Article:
First criterium is of course the rolling resistance - the lower it is, the fewer miles you got to push the car after the battery has gone flat.
I had to choose between two options (that were listed in the car's certificate of conformity): Either keep with the original 14“ rims, together with modern but wide “fuel saver” tyres, or switch to piddly 13” rims, that go together with old-fashioned “conventional” and narrow 155/80 R13 tyres.
After some recherche (that yielded only very little comparable figures though), I decided to go for the 13“ variant. Apparently, narrow tyres by nature have lower drag than wide ones, and it is questionable whether the modern “low drag” technology of the wider 14” tyres can compensate for this.
Furthermore, the performance of fuel saver tyres, especially on wet road, is disputed.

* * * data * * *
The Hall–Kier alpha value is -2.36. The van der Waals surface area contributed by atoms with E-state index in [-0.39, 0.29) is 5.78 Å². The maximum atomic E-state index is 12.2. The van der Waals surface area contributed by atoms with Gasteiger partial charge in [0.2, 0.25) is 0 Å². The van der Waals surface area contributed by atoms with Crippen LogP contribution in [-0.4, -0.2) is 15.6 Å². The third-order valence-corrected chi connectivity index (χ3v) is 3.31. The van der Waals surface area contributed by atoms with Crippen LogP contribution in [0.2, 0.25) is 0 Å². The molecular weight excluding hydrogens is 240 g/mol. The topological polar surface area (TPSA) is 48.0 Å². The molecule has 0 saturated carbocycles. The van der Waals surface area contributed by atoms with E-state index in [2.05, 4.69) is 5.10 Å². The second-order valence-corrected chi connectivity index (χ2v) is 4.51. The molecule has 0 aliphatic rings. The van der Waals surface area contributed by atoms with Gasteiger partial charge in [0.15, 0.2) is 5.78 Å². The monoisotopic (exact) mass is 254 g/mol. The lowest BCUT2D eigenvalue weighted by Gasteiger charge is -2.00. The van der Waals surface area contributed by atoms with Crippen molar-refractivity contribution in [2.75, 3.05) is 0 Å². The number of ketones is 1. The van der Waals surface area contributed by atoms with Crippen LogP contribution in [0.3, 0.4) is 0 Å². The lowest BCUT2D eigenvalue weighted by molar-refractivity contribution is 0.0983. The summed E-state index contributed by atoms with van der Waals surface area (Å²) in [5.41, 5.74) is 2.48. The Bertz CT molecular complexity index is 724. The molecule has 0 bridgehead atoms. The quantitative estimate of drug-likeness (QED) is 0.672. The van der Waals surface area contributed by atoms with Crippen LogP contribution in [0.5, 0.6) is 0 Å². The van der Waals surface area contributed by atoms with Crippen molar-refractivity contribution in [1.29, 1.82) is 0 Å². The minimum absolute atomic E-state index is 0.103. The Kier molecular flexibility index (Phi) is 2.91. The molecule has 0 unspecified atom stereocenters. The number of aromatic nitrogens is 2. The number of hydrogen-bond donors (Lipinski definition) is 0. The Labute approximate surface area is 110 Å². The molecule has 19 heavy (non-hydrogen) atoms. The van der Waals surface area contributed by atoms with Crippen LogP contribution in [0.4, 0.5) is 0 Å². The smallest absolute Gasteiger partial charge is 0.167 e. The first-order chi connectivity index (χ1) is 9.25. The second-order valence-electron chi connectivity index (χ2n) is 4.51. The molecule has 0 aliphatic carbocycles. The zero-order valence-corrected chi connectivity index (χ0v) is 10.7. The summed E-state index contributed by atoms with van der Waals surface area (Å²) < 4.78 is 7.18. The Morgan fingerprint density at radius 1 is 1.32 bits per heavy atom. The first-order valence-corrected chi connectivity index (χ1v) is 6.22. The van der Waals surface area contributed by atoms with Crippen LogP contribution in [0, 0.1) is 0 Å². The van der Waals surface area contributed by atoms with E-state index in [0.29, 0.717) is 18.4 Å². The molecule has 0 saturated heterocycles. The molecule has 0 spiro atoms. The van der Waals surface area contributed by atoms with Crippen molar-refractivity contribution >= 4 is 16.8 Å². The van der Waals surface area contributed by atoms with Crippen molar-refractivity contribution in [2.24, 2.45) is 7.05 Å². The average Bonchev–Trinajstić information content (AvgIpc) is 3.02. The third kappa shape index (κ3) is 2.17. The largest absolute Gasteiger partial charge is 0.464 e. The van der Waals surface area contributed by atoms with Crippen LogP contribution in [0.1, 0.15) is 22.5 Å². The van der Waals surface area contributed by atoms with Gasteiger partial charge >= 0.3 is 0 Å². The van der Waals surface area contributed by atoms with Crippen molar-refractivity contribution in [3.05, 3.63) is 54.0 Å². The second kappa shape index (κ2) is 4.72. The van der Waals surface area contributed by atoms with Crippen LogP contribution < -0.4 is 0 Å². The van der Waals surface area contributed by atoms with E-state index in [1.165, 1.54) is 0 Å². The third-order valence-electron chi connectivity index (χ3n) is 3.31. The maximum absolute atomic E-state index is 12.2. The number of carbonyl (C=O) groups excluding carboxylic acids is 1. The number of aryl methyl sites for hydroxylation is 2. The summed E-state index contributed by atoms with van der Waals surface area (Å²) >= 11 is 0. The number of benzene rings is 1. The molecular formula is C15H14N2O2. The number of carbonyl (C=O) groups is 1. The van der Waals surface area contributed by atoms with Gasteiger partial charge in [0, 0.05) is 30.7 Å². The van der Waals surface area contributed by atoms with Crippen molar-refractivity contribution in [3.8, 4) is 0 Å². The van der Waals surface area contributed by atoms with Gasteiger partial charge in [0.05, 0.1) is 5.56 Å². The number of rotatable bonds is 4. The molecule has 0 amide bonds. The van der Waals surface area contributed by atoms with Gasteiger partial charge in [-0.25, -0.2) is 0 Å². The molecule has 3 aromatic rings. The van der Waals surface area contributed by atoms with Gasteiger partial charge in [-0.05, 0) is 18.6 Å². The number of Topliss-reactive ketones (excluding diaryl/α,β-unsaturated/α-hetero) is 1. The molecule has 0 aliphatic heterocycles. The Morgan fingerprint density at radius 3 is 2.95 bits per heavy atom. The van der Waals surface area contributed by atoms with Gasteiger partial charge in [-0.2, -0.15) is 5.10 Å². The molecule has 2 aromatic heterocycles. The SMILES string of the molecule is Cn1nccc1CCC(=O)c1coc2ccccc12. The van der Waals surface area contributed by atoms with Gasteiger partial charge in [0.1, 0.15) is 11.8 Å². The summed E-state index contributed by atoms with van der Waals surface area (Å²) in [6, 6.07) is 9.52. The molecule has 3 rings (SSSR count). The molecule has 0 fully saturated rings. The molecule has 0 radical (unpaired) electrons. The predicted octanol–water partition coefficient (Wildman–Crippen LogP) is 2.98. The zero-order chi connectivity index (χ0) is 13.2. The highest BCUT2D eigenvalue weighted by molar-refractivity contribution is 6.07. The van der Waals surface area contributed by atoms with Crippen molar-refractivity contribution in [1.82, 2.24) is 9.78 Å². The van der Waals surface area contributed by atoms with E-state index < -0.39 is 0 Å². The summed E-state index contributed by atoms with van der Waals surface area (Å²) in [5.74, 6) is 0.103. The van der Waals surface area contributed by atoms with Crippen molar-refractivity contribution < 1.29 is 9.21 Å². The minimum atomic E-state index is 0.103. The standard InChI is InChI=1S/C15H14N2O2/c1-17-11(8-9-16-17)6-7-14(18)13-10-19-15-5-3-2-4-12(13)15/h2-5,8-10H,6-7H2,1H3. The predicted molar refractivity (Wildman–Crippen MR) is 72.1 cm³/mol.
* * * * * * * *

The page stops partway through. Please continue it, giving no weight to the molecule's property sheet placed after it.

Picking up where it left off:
The narrow tyres will also ease steering and save a few kilograms of weight.
Small disadvantage: They look terrible (to drive it to the limit - here with old snow chains that accidentally fitted).
These Opel rims by the way have an unconventional offset of 46mm, while retail rims usually have 30mm. Such a difference should still be within tolerance to get road admission, but would probably affect handling, so I took care to get “original” rims from a trusted junk dealer.
I also got a compact spare wheel - don't know yet where I will store it!
Ganz in Rot naht